Q: But how much does Nico suffer from that, particularly on the circuits he doesn't know?
Patrick Head: He was due to do a few more laps this afternoon but we had a small fuel system problem that shouldn't have happened but it did. He seems quite happy with the track and knowing the track. He doesn't think he's at a disadvantage.
Q: A general question for you all on the testing agreement; could someone clarify 1) if it's been signed and 2) what is consists of?
Geoff Willis: I'm not sure I can clarify how many have signed it, whether it's completely signed.
Patrick Head: It's signed by everybody now.
Geoff Willis: It's very similar to the testing agreement that was agreed by nine teams last year. The number of days is slightly more and there's a little bit of detail tidy-up about how you use... you can nominate your home circuit and on those conditions you can count for a half car day rather than if you use a single car on that track. So certain teams have circuits which they can only use one car on and so we've agreed that we can all nominate one circuit that allows you to count -- if you only run one car on it -- half a day. So in general I think it's pretty consistent. It gives a realistic target cap on distance per day, the number of days per year, so I think it's fairly well understood that it will keep us in a sensible position on testing.
Patrick Head: Yes, I think it's an outer perimeter on testing but I think the most significant thing is that we've at least got back to a common agreement between all teams, so it's a good platform to work on.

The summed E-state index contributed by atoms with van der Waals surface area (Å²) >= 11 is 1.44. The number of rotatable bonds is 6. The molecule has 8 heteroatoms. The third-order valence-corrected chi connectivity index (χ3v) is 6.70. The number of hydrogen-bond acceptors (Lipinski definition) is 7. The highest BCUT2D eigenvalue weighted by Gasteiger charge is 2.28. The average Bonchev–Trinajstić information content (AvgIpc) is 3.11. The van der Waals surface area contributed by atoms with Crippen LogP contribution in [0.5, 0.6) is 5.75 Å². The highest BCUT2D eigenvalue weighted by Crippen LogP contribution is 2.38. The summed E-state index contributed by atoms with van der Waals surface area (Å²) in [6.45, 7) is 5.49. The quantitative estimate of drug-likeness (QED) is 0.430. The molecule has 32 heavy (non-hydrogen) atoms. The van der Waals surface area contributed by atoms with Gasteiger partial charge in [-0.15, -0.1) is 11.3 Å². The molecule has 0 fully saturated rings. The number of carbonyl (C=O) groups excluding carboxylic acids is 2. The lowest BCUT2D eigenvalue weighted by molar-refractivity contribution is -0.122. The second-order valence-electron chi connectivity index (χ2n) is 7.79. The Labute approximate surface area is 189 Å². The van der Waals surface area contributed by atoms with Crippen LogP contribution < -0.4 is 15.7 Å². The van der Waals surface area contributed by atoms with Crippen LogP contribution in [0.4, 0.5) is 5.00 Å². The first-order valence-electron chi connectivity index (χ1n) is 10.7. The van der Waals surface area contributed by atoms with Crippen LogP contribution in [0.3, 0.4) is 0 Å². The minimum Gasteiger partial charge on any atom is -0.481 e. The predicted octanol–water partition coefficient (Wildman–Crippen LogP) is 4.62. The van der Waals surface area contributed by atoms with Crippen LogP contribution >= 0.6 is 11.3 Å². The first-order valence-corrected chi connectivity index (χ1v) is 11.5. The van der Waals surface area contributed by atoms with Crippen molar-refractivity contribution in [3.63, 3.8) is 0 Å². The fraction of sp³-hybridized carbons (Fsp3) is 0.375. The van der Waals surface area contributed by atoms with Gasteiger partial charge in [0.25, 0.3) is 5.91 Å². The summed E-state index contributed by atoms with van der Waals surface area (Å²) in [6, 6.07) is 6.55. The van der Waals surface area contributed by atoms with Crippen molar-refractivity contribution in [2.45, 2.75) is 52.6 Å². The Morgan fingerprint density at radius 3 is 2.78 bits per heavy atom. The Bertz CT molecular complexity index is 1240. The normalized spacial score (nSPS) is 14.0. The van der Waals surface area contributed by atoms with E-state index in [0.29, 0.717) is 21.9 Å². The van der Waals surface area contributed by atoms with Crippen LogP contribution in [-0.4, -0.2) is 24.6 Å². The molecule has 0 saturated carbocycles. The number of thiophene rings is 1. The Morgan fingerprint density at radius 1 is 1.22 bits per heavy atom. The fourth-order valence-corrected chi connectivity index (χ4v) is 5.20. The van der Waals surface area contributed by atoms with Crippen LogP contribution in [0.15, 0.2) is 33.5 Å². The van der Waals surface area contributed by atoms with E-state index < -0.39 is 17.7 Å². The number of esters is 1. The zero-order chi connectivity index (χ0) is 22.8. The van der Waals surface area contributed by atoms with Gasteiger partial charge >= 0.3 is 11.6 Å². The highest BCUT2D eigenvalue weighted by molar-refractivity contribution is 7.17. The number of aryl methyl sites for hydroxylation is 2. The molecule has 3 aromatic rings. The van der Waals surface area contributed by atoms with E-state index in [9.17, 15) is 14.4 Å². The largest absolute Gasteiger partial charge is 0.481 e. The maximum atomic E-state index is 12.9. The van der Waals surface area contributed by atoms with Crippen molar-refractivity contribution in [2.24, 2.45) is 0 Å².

Q: This is a question I've been asked to ask about the measurement of rear wings: is there another way of measuring rear wings, the flex that might appear, that you would want to see, that you would be happy with?
Geoff Willis: I'll have another go at it. The issue about the flexibility of rear wings is a difficult one because clearly all engineering structures do deflect. The question is whether you are allowed to make performance benefit from that, and the FIA -- Charlie Whiting -- has clarified on several occasions that you are not. The difficulty is what sort of test you come up with that is safe to perform in parc ferme conditions because the rear wings do have very significant loads on them that you probably wouldn't want to place on the car in parc ferme in case they fell off and hurt somebody. The designs of the wings that people have used in the past and certainly have either allowed what we call the slot gap -- the gap between the first element and the second element of the wing to either close up or to open up and by doing so change the drag and the lift on the car, and you can see that in the past a number of teams have gained extra top speed from that - that's been tightened up a certain amount by regulation changes in the last year or so or more stringent application of certain stiffness tests. I think we probably still need to see a change in the regulation there to see that that geometry has to remain constant all the way across the speed, and one way to do that is to make sure that the physical arrangement of what the rear wing is like is consistent with not being able to change that gap.
Continued in Part 2